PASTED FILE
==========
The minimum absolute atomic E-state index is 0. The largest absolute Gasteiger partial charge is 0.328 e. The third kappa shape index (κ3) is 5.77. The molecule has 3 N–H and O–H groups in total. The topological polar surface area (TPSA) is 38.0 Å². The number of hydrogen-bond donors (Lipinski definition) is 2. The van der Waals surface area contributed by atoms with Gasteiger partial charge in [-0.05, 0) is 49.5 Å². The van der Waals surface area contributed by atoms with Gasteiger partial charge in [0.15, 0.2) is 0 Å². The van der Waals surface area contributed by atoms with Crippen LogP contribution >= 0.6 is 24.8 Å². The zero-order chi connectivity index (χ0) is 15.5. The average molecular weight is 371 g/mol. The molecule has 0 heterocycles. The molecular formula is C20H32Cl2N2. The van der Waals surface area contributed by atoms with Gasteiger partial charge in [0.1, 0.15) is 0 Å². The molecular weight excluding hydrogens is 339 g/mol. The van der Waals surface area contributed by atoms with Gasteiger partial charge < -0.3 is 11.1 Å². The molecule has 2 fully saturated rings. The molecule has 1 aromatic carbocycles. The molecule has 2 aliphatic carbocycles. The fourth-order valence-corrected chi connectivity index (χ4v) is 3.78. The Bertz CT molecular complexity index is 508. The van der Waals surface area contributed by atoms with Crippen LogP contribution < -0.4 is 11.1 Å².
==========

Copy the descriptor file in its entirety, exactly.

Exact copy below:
The minimum absolute atomic E-state index is 0. The largest absolute Gasteiger partial charge is 0.328 e. The third kappa shape index (κ3) is 5.77. The molecule has 3 N–H and O–H groups in total. The topological polar surface area (TPSA) is 38.0 Å². The number of hydrogen-bond donors (Lipinski definition) is 2. The van der Waals surface area contributed by atoms with Gasteiger partial charge in [-0.05, 0) is 49.5 Å². The van der Waals surface area contributed by atoms with Gasteiger partial charge in [0.15, 0.2) is 0 Å². The van der Waals surface area contributed by atoms with Crippen LogP contribution >= 0.6 is 24.8 Å². The zero-order chi connectivity index (χ0) is 15.5. The average molecular weight is 371 g/mol. The molecule has 0 heterocycles. The molecular formula is C20H32Cl2N2. The van der Waals surface area contributed by atoms with Gasteiger partial charge in [0.1, 0.15) is 0 Å². The molecular weight excluding hydrogens is 339 g/mol. The van der Waals surface area contributed by atoms with Gasteiger partial charge < -0.3 is 11.1 Å². The molecule has 2 fully saturated rings. The molecule has 1 aromatic carbocycles. The molecule has 2 aliphatic carbocycles. The fourth-order valence-corrected chi connectivity index (χ4v) is 3.78. The Bertz CT molecular complexity index is 508. The van der Waals surface area contributed by atoms with Crippen LogP contribution < -0.4 is 11.1 Å².